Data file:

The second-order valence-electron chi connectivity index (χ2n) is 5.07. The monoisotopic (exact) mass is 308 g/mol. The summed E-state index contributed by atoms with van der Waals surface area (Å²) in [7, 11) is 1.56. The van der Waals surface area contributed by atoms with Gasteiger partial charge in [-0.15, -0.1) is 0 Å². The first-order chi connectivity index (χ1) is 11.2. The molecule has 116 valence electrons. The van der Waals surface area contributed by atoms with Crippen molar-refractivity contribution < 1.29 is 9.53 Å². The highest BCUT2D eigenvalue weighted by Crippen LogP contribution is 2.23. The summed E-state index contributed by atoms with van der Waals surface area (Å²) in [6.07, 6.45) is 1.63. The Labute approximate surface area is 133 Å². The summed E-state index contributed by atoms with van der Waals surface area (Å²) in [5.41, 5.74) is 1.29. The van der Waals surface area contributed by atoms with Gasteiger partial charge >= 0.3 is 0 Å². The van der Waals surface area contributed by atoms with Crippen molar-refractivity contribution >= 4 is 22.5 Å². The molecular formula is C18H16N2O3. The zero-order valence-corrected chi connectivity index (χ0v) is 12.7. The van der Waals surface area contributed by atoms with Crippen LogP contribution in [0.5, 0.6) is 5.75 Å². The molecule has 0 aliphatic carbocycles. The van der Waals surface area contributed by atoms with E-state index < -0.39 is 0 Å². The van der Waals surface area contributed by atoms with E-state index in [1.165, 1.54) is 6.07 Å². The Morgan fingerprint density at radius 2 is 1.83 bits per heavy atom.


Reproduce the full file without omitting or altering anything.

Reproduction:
The second-order valence-electron chi connectivity index (χ2n) is 5.07. The monoisotopic (exact) mass is 308 g/mol. The summed E-state index contributed by atoms with van der Waals surface area (Å²) in [7, 11) is 1.56. The van der Waals surface area contributed by atoms with Gasteiger partial charge in [-0.15, -0.1) is 0 Å². The first-order chi connectivity index (χ1) is 11.2. The molecule has 116 valence electrons. The van der Waals surface area contributed by atoms with Crippen molar-refractivity contribution < 1.29 is 9.53 Å². The highest BCUT2D eigenvalue weighted by Crippen LogP contribution is 2.23. The summed E-state index contributed by atoms with van der Waals surface area (Å²) in [6.07, 6.45) is 1.63. The Labute approximate surface area is 133 Å². The summed E-state index contributed by atoms with van der Waals surface area (Å²) in [5.41, 5.74) is 1.29. The van der Waals surface area contributed by atoms with Gasteiger partial charge >= 0.3 is 0 Å². The van der Waals surface area contributed by atoms with Crippen molar-refractivity contribution >= 4 is 22.5 Å². The molecular formula is C18H16N2O3. The zero-order valence-corrected chi connectivity index (χ0v) is 12.7. The van der Waals surface area contributed by atoms with Crippen LogP contribution in [0.5, 0.6) is 5.75 Å². The molecule has 0 aliphatic carbocycles. The van der Waals surface area contributed by atoms with E-state index < -0.39 is 0 Å². The van der Waals surface area contributed by atoms with E-state index in [1.165, 1.54) is 6.07 Å². The Morgan fingerprint density at radius 2 is 1.83 bits per heavy atom.